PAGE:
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My question is about security groups/firewalls and protecting a virtual private cloud from the external world. Here is a description of VPC default policy for inbound/outbound traffic (on AWS):

Each security group by default contains an outbound rule that allows access to any IP address. It’s important to note that when an instance sends traffic out, the security group will allow reply traffic to reach the instance, regardless of what inbound rules are configured.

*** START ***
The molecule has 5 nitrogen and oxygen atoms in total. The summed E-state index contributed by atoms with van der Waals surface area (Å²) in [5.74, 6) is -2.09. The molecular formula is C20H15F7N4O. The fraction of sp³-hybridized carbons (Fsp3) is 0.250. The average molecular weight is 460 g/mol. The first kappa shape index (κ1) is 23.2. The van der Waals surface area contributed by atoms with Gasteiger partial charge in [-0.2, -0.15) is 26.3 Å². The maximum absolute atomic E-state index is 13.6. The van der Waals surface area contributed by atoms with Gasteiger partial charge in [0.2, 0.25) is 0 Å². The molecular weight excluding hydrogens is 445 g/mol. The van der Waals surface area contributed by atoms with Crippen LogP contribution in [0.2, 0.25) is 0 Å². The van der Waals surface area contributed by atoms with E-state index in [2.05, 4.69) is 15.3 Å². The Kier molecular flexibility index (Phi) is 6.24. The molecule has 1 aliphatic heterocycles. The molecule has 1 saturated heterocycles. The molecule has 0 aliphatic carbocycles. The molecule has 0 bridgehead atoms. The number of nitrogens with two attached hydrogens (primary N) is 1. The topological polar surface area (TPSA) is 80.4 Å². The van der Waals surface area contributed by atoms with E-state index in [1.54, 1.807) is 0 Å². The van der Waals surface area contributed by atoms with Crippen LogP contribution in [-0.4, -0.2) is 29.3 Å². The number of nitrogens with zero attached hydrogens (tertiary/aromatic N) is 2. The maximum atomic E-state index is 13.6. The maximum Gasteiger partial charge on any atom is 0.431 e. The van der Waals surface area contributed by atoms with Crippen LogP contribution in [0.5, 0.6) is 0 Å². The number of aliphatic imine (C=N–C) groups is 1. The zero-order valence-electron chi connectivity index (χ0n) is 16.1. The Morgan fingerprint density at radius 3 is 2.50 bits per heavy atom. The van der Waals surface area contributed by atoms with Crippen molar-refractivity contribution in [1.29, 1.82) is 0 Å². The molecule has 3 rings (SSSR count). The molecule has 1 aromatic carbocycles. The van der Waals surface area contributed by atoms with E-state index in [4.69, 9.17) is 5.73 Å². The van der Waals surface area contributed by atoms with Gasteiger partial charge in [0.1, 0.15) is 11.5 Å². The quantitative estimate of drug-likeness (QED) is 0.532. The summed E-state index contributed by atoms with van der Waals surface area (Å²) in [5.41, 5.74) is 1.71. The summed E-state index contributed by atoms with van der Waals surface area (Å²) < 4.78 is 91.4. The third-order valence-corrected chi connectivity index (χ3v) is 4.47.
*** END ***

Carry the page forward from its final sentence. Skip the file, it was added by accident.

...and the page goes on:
I was wondering if there exists an attack vector where a malicious user tries to circumvent the VPC's inbound policy (i.e. block all traffic) by tricking it into thinking that the incoming traffic is a "reply" traffic? Does such attack have a name in the literature?

I can also think of a scenario where a target machine T (within a VPC) sends a request to some valid server V, but the malicious user M sends a malicious response to T (tricking it into believing that it comes from V) before T receives the actual response from V, thence circumventing T's inbound traffic policy.

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    That's why "stateful" firewalls exist. Before stateful firewalls, it would be possible, – schroeder May 23 at 10:17

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